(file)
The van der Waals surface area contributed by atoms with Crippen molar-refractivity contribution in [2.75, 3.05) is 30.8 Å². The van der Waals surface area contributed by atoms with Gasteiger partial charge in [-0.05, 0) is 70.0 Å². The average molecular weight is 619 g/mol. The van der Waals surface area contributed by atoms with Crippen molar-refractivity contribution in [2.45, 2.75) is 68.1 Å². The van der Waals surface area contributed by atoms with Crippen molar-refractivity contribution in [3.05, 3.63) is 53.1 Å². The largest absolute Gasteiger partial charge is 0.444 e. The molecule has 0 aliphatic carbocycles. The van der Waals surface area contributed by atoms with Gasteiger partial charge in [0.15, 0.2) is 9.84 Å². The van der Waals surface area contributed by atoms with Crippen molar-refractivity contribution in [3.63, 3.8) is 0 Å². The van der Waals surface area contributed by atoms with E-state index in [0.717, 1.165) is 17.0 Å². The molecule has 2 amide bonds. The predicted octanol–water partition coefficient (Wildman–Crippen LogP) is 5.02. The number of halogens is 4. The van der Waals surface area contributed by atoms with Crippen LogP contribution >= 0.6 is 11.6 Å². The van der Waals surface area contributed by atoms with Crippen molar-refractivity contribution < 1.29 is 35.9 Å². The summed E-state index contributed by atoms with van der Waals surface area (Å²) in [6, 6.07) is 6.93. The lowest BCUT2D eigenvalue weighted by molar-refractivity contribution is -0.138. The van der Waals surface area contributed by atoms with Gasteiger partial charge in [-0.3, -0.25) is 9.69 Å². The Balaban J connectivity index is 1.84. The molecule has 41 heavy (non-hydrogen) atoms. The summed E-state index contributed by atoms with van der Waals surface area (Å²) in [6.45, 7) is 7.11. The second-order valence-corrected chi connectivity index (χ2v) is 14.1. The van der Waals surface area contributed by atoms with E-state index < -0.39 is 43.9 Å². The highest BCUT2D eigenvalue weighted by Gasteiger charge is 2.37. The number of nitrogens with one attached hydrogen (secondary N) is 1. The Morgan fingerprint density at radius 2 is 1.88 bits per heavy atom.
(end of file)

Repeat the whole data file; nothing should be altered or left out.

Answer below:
The van der Waals surface area contributed by atoms with Crippen molar-refractivity contribution in [2.75, 3.05) is 30.8 Å². The van der Waals surface area contributed by atoms with Gasteiger partial charge in [-0.05, 0) is 70.0 Å². The average molecular weight is 619 g/mol. The van der Waals surface area contributed by atoms with Crippen molar-refractivity contribution in [2.45, 2.75) is 68.1 Å². The van der Waals surface area contributed by atoms with Crippen molar-refractivity contribution in [3.05, 3.63) is 53.1 Å². The largest absolute Gasteiger partial charge is 0.444 e. The molecule has 0 aliphatic carbocycles. The van der Waals surface area contributed by atoms with Gasteiger partial charge in [0.15, 0.2) is 9.84 Å². The van der Waals surface area contributed by atoms with Crippen molar-refractivity contribution in [3.63, 3.8) is 0 Å². The van der Waals surface area contributed by atoms with E-state index in [0.717, 1.165) is 17.0 Å². The molecule has 2 amide bonds. The predicted octanol–water partition coefficient (Wildman–Crippen LogP) is 5.02. The number of halogens is 4. The van der Waals surface area contributed by atoms with Crippen LogP contribution >= 0.6 is 11.6 Å². The van der Waals surface area contributed by atoms with Crippen molar-refractivity contribution < 1.29 is 35.9 Å². The summed E-state index contributed by atoms with van der Waals surface area (Å²) in [6, 6.07) is 6.93. The lowest BCUT2D eigenvalue weighted by molar-refractivity contribution is -0.138. The van der Waals surface area contributed by atoms with Gasteiger partial charge in [-0.3, -0.25) is 9.69 Å². The Balaban J connectivity index is 1.84. The molecule has 41 heavy (non-hydrogen) atoms. The summed E-state index contributed by atoms with van der Waals surface area (Å²) in [6.45, 7) is 7.11. The second-order valence-corrected chi connectivity index (χ2v) is 14.1. The van der Waals surface area contributed by atoms with E-state index < -0.39 is 43.9 Å². The highest BCUT2D eigenvalue weighted by Gasteiger charge is 2.37. The number of nitrogens with one attached hydrogen (secondary N) is 1. The Morgan fingerprint density at radius 2 is 1.88 bits per heavy atom.